In our most recent blog, we took a look at important considerations you would have to make when looking at asset division, as well as instances that might include it as part of the process. Depending on the situation, the roles of specific players may change slightly, so it is important to have an attorney on your side who whose knowledge of caselaw is extensive. This is the case with some child custody matters, in which an acting guardian ad Litem may be present. In today’s blog, your North Haven and Greenwich, CT attorneys discuss important responsibilities of a guardian ad Litem and what they can and cannot cover.
Understanding the Scope of the Role
As you might imagine, child and family cases can vary significantly, depending on the individuals involved and the parameters of the situation. Sometimes matters are settled in a concise manner, and other times, opposing parties cannot put aside their hostility long enough to represent the best interests and needs of a child.
In cases such as the latter example, the judge may choose to appoint your child a guardian ad Litem. A guardian ad Litem (GAL) is an independent investigator that is appointed by the court to make recommendations for the best interests of a child. In other words, it is another witness, which means they can also be contested.
Your child’s GAL acts as an investigator for the court. This person investigates all aspects of the case and writes a report about the findings. Your GAL will also provide a recommendation as to the best course of action for the child’s situation. Contact our team to learn more today.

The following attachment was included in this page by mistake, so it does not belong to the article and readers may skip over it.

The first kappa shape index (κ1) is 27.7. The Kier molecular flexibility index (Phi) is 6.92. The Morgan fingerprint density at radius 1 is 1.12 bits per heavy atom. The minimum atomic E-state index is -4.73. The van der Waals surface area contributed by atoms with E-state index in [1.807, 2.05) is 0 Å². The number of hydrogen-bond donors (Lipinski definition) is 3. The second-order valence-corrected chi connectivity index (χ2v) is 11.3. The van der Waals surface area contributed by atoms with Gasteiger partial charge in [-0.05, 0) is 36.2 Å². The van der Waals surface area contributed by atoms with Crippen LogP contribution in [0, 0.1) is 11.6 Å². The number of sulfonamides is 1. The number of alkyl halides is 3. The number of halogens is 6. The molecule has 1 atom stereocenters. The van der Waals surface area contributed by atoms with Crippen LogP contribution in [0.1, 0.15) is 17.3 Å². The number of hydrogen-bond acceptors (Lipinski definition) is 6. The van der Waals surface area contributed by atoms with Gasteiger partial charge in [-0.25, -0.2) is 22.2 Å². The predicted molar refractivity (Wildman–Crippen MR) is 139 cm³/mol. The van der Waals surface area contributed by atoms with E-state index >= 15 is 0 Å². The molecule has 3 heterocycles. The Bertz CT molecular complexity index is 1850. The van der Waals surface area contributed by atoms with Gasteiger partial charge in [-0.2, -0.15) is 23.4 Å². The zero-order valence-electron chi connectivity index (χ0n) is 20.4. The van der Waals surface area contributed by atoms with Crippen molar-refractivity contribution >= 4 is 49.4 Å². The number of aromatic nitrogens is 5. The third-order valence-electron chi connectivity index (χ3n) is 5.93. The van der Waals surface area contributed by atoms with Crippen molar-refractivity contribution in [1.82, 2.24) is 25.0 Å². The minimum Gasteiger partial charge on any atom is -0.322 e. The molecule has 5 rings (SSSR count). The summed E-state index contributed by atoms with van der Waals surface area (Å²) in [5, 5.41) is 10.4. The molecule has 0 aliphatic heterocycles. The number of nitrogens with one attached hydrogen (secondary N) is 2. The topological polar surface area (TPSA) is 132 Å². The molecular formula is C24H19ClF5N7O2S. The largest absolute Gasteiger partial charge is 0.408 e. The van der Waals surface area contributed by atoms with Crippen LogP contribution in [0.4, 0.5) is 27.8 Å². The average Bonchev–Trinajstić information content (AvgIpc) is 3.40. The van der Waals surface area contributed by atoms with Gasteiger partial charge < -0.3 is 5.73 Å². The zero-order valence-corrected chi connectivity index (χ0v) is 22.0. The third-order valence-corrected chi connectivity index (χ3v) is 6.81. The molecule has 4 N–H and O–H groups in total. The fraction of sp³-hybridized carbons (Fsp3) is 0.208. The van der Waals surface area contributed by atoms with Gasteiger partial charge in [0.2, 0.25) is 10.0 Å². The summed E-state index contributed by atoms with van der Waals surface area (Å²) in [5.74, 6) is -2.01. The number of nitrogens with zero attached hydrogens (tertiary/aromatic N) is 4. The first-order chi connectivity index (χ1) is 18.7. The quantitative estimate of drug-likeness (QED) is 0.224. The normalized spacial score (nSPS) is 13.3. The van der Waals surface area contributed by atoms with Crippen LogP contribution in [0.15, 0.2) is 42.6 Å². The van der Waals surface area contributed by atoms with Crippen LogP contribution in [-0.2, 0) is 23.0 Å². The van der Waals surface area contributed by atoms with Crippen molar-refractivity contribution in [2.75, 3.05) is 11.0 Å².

How One Becomes a GAL
To put it simply, a Guardian ad Litem is an attorney that has completed hours of intense, specialized training and has submitted the detailed application. Because they are attorneys, they are bound by attorney standards and state requirements.
In order to become a GAL in the state of Connecticut, an attorney needs to have successfully completed the Family Matters Comprehensive GAL/AMC training program, submit the appropriate application, and complete the necessary training hours. To learn more about this process, give our team a call today.
What a Guardian Ad Litem Cannot Do
In addition to responsibilities of a GAL, your child’s GAL has limitations to their representation. For instance, he or she cannot violate the attorney code of ethics, offer hearsay evidence, serve as a sworn witness, violate the rules of evidence, or come in as a representative without being appropriately appointed by the court first.
Schedule Your Initial Consultation
Contact The Law Offices of Charles & Boni-Vendola, LLC in North Haven and Greenwich, CT by calling 203-234-1000 to learn more about the roles and responsibilities of a Guardian ad Litem and schedule your initial consultation with our team today.